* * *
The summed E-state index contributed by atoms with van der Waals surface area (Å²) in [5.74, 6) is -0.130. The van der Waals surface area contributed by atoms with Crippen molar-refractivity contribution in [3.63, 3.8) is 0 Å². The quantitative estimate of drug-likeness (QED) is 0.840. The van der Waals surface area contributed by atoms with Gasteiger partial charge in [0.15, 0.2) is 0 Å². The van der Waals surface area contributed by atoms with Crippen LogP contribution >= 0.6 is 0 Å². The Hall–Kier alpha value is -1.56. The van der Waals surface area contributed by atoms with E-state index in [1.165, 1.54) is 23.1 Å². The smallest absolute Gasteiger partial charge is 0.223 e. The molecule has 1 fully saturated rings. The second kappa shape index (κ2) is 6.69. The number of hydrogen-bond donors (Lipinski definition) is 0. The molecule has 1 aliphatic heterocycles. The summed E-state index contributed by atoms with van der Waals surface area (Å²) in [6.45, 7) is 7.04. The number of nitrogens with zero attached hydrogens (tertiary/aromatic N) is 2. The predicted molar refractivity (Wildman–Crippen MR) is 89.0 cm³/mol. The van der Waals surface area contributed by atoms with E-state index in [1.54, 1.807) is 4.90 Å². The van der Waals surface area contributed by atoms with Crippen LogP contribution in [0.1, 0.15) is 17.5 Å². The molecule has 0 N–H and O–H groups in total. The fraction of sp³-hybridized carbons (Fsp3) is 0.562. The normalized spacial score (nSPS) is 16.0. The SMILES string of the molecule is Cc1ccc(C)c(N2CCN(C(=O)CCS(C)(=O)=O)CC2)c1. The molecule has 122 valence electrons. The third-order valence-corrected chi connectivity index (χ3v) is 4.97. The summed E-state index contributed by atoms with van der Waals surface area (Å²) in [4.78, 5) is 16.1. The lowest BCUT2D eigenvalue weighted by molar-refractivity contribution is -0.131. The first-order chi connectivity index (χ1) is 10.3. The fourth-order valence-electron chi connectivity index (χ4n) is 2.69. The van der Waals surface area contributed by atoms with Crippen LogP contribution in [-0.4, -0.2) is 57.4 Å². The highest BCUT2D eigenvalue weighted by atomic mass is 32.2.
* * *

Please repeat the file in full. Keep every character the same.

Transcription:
The summed E-state index contributed by atoms with van der Waals surface area (Å²) in [5.74, 6) is -0.130. The van der Waals surface area contributed by atoms with Crippen molar-refractivity contribution in [3.63, 3.8) is 0 Å². The quantitative estimate of drug-likeness (QED) is 0.840. The van der Waals surface area contributed by atoms with Gasteiger partial charge in [0.15, 0.2) is 0 Å². The van der Waals surface area contributed by atoms with Crippen LogP contribution >= 0.6 is 0 Å². The Hall–Kier alpha value is -1.56. The van der Waals surface area contributed by atoms with E-state index in [1.165, 1.54) is 23.1 Å². The smallest absolute Gasteiger partial charge is 0.223 e. The molecule has 1 fully saturated rings. The second kappa shape index (κ2) is 6.69. The number of hydrogen-bond donors (Lipinski definition) is 0. The molecule has 1 aliphatic heterocycles. The summed E-state index contributed by atoms with van der Waals surface area (Å²) in [6.45, 7) is 7.04. The number of nitrogens with zero attached hydrogens (tertiary/aromatic N) is 2. The predicted molar refractivity (Wildman–Crippen MR) is 89.0 cm³/mol. The van der Waals surface area contributed by atoms with E-state index in [1.54, 1.807) is 4.90 Å². The van der Waals surface area contributed by atoms with Crippen LogP contribution in [0.1, 0.15) is 17.5 Å². The molecule has 0 N–H and O–H groups in total. The fraction of sp³-hybridized carbons (Fsp3) is 0.562. The normalized spacial score (nSPS) is 16.0. The SMILES string of the molecule is Cc1ccc(C)c(N2CCN(C(=O)CCS(C)(=O)=O)CC2)c1. The molecule has 122 valence electrons. The third-order valence-corrected chi connectivity index (χ3v) is 4.97. The summed E-state index contributed by atoms with van der Waals surface area (Å²) in [4.78, 5) is 16.1. The lowest BCUT2D eigenvalue weighted by molar-refractivity contribution is -0.131. The first-order chi connectivity index (χ1) is 10.3. The fourth-order valence-electron chi connectivity index (χ4n) is 2.69. The van der Waals surface area contributed by atoms with Crippen LogP contribution in [-0.4, -0.2) is 57.4 Å². The highest BCUT2D eigenvalue weighted by atomic mass is 32.2.